12/20/11

Guilty Until Proven Innocent

I have no idea what I am doing when it comes to raising my [now] tweens.

Sure, I've read blogs, books, and watched other parents for tips and techniques. Regardless, there isn't a day that doesn't go by that I don't regret what I have said or done and lamented on the permanent damage that may have occurred.

Lately, things seemed to have been sailing relatively smoothly when the words I never dreamed would be uttered of my middle child, were in fact said by my husband, on the phone:

"Did N tell you what happened at school today?"

In N's retelling his side of the story, I literally thought I was going to throw up. My child is not perfect by any stretch of the imagination;  however, the reason he was called into the principal's office was serious.

Due to the nature of the alleged crime, in which he was found innocent, I can't give specifics. Let's just say the other party misunderstood something he had said and regarded it with malice. 

As sick as I was over his being called in, there was more to the entire situation that disturbed me.

He avoided answering questions at school, thereby seemingly affirming his guilt. Having never gotten in trouble [at school] before, he was scared and didn't know how to handle it. 




He didn't tell me. The kids all know that if they get in trouble at school, they will be in trouble at home, as well. Even though he was found innocent, he thought the mere act of being called in would cause more trouble. 

He was not behaving appropriately, even though no actual crime was committed. The involved teacher trusts him explicitly. He could have and should have been making better choices at the time and perhaps the whole incident could have been avoided.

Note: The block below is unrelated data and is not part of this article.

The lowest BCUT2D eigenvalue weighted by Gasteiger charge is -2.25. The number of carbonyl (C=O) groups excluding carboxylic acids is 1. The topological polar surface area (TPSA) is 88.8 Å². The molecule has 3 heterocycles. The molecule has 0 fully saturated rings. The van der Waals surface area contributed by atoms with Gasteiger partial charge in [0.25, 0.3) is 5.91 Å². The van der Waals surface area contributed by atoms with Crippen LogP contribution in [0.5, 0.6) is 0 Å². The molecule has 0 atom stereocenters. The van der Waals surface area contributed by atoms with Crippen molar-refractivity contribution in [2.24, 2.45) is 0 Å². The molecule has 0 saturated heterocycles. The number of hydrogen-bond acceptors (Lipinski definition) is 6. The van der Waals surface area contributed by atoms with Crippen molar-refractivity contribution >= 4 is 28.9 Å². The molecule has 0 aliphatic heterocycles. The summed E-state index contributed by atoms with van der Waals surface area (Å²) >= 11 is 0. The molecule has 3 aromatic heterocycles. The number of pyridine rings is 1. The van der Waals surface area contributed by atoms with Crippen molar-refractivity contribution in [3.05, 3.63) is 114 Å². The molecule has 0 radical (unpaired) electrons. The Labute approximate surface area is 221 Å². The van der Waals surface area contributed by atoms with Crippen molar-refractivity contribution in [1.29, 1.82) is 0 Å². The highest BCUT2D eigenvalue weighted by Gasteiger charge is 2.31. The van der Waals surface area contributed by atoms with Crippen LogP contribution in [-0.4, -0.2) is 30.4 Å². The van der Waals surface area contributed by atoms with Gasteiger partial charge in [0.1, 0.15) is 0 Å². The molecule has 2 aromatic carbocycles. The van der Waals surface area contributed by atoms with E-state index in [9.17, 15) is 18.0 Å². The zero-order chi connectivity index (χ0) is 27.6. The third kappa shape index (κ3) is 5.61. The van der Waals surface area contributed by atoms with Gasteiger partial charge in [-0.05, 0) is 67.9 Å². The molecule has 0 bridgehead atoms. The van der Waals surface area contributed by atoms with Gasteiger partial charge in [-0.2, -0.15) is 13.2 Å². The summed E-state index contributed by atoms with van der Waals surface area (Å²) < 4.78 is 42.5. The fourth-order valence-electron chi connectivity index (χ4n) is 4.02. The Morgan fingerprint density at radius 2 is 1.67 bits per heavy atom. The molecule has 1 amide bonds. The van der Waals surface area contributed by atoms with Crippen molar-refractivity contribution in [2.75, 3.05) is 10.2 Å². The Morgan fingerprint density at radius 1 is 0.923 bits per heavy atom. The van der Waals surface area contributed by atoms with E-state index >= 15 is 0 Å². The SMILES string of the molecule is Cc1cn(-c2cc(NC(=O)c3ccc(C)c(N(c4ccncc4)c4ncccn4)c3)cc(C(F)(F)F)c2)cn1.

Nine years of schooling and drilling expectations, I had to go back and re-address issues I thought were already set in stone. As if middle school and puberty weren't hard enough, we've had to re-visit and re-vamp:

1. If you get in trouble (regardless of guilt or innocence), I need to be told as soon as you walk in.

2. If someone asks you if you did/didn't do something, acknowledge immediately. Don't make the authority figure have to drag it out. Telling the truth upfront will always be better than  hiding.

3. Remember that someone is always watching you. Set the example.

He didn't get in trouble at home. However, we did have a serious talk about expectations. Hopefully, I've been able to impart on him that he can come to me and I am not to be feared. Had this not happened? Who knows what else I may not have been told?


So, just to tally up trips to principal:

Oldest:  Once, 8th grade. Guilty. Given a warning, nothing on permanent record.
Middle: Once (so far, fingers crossed) 7th grade. Not guilty. Nothing on permanent record.
Youngest: N/A But if I've learned anything this past week, it's that anything is possible, when you least expect it.

1 comment:

je1267 said...

I'd say your kids' principal's office trip record is super. 

Be very, very thankful you haven't received a call from a teacher because your child told the teacher that "he had his shit twisted" on the very first day of a new school year.  *sigh*  That was the start of a very long school year.  I also follow the "trouble at school = trouble at home philosophy."  Said child was extremely angry at the fact that I didn't even want to hear her side of the event.  As if there was ANY possible circumstance when that would have been an appropriate comment to make to a teacher.

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